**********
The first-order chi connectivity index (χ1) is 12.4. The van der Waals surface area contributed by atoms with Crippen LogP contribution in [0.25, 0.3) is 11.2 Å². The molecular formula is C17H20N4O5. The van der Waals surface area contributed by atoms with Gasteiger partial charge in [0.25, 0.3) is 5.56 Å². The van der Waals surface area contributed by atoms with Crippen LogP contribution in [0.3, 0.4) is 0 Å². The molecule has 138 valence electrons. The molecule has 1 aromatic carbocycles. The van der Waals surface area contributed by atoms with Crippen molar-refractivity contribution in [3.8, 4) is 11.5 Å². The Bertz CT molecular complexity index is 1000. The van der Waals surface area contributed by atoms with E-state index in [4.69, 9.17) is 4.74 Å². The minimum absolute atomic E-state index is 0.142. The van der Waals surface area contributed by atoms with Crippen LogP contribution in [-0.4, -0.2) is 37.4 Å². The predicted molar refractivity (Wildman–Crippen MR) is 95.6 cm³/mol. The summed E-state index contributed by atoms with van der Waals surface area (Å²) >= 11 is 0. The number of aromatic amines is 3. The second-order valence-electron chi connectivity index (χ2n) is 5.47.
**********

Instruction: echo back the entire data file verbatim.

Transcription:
The first-order chi connectivity index (χ1) is 12.4. The van der Waals surface area contributed by atoms with Crippen LogP contribution in [0.25, 0.3) is 11.2 Å². The molecular formula is C17H20N4O5. The van der Waals surface area contributed by atoms with Gasteiger partial charge in [0.25, 0.3) is 5.56 Å². The van der Waals surface area contributed by atoms with Crippen LogP contribution in [0.3, 0.4) is 0 Å². The molecule has 138 valence electrons. The molecule has 1 aromatic carbocycles. The van der Waals surface area contributed by atoms with Crippen molar-refractivity contribution in [3.8, 4) is 11.5 Å². The Bertz CT molecular complexity index is 1000. The van der Waals surface area contributed by atoms with E-state index in [4.69, 9.17) is 4.74 Å². The minimum absolute atomic E-state index is 0.142. The van der Waals surface area contributed by atoms with Crippen LogP contribution in [-0.4, -0.2) is 37.4 Å². The predicted molar refractivity (Wildman–Crippen MR) is 95.6 cm³/mol. The summed E-state index contributed by atoms with van der Waals surface area (Å²) >= 11 is 0. The number of aromatic amines is 3. The second-order valence-electron chi connectivity index (χ2n) is 5.47.